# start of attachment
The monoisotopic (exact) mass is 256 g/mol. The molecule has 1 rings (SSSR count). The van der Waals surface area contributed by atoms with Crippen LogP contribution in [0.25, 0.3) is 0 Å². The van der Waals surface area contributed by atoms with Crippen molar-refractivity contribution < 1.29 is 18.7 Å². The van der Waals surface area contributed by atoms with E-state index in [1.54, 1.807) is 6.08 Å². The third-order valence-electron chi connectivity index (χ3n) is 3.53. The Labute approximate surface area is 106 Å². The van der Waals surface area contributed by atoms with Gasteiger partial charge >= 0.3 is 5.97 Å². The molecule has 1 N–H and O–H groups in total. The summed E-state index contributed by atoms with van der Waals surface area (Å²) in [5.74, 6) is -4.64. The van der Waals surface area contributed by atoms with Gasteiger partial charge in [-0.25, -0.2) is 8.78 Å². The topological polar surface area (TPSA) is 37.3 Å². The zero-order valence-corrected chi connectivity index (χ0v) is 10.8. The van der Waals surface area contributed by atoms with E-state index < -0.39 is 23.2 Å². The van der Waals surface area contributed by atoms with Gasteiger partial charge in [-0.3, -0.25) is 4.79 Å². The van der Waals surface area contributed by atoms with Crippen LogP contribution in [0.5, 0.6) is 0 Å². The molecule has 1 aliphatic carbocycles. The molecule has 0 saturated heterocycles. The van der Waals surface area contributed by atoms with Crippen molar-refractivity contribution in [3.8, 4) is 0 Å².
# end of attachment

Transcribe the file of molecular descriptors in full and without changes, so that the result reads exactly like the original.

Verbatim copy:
The monoisotopic (exact) mass is 256 g/mol. The molecule has 1 rings (SSSR count). The van der Waals surface area contributed by atoms with Crippen LogP contribution in [0.25, 0.3) is 0 Å². The van der Waals surface area contributed by atoms with Crippen molar-refractivity contribution < 1.29 is 18.7 Å². The van der Waals surface area contributed by atoms with E-state index in [1.54, 1.807) is 6.08 Å². The third-order valence-electron chi connectivity index (χ3n) is 3.53. The Labute approximate surface area is 106 Å². The van der Waals surface area contributed by atoms with Gasteiger partial charge >= 0.3 is 5.97 Å². The molecule has 1 N–H and O–H groups in total. The summed E-state index contributed by atoms with van der Waals surface area (Å²) in [5.74, 6) is -4.64. The van der Waals surface area contributed by atoms with Gasteiger partial charge in [-0.25, -0.2) is 8.78 Å². The topological polar surface area (TPSA) is 37.3 Å². The zero-order valence-corrected chi connectivity index (χ0v) is 10.8. The van der Waals surface area contributed by atoms with E-state index < -0.39 is 23.2 Å². The van der Waals surface area contributed by atoms with Gasteiger partial charge in [-0.3, -0.25) is 4.79 Å². The van der Waals surface area contributed by atoms with Crippen LogP contribution in [0.5, 0.6) is 0 Å². The molecule has 1 aliphatic carbocycles. The molecule has 0 saturated heterocycles. The van der Waals surface area contributed by atoms with Crippen molar-refractivity contribution in [3.8, 4) is 0 Å².